At the same time on Monday that 10,000 people lit joints in the center of campus at CU-Boulder, two CSU police officers saw eight people sitting in a circle on the CSU Oval smoking pot and approached them.
A sparse crowd watched as the officers referred the four students in the group to the student conduct office, which will decide how to deal with the students’ offense. The other four smokers, who were not students, were let go with a warning.
Junior construction management major Joe Houtz was relaxing on the grass in the Oval when the students were busted.
“They were having a little powwow circle, smoking, talking and having a good time,” he said.
Meanwhile CU-Boulder police were standing by as the massive crowd there celebrated the day, which serves as a national event to promote legalization of marijuana. A Boulder police official said they were only there to handle major problems with the holiday.
“No structures, no cars, nothing weird,” said a CU-Boulder Police Department officer who spoke on condition of anonymity because of department restrictions for talking to the media.
CSU police said they are obligated to at least report any illegal activity.
“Any type of offense that occurs on campus we have to refer to student conduct,” said Interim Police Chief Frank Johnson.
While some were getting in trouble for their practices in Fort Collins on 4/20, others were celebrating at events and taking advantage of the generous deals offered by head shops and food joints around town.
A popular head shop on College Avenue called Kind Creations had 60 students and community members lined up at their back door at 9 a.m. waiting to get their hands on the deals that the shop was offering, which included cups of free beer for those who were of age.
“April 20 is always the biggest day of the year,” said shop-owner Brandon Finke.
Rock ‘N’ Robin’s was another one of the popular head shops offering deals to customers on Monday, which included 10 percent off anything in the store.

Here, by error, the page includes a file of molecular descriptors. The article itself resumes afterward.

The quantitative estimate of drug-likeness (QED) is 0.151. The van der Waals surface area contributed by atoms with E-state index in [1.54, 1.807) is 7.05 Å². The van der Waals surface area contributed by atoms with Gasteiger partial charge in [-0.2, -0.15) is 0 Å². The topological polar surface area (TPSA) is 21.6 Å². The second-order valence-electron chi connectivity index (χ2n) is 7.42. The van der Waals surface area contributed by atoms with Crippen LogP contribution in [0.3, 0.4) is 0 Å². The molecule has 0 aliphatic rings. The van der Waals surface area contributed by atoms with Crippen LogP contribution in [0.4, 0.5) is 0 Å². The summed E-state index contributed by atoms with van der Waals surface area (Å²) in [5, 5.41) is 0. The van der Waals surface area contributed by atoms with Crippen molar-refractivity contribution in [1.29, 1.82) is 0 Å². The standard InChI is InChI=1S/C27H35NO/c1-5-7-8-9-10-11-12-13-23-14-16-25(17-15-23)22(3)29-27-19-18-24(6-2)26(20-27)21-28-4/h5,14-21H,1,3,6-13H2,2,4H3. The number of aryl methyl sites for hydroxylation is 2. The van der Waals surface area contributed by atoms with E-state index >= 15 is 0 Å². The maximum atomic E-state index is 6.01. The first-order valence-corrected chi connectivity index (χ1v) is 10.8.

“It’s been a circus,” said shop employee Josh Bait. “We’ve gotten anyone from 12-year-old kids buying posters to white-haired grandmas buying water pipes today.”
Cheba Hut took part in the celebrations by blocking off their section of Laurel Street and hosting local bands as well as entertaining stunt shows.
Hundreds of students and community members were lined up outside of Cheba Hut all day to take advantage of the special sandwich deals and enjoy the music.
“I was at Cheba Hut this afternoon, and I saw some people on street bikes doing tricks and people on BMX bikes jumping off ramps,” sophomore education major Brenden Masters said.
“I think this unofficial holiday is cool,” he added. “I’ve never been to Boulder for it. I feel like it’s more relaxed here, which is what I like.”
Activist organizations such as Front Range NORML (National Organization for the Reform of Marijuana Laws), who fight to legalize the use of marijuana, were taking advantage of the crowds and celebrations outside of Cheba Hut by talking to people and handing out flyers.
“The fact that marijuana is illegal has given rise to crime in this country,” said Bo Shaffer, the treasurer of the group. “Marijuana is looked at from the point of law enforcement, but we need to be looking at it as a medicine. Events like this help get people together to make a statement.”
Johnson said that the CSU Police Department did not have any big trouble on Monday. The officers on duty went on with the day’s normal practices.
Staff writer Chloe Wittry can be reached at firstname.lastname@example.org.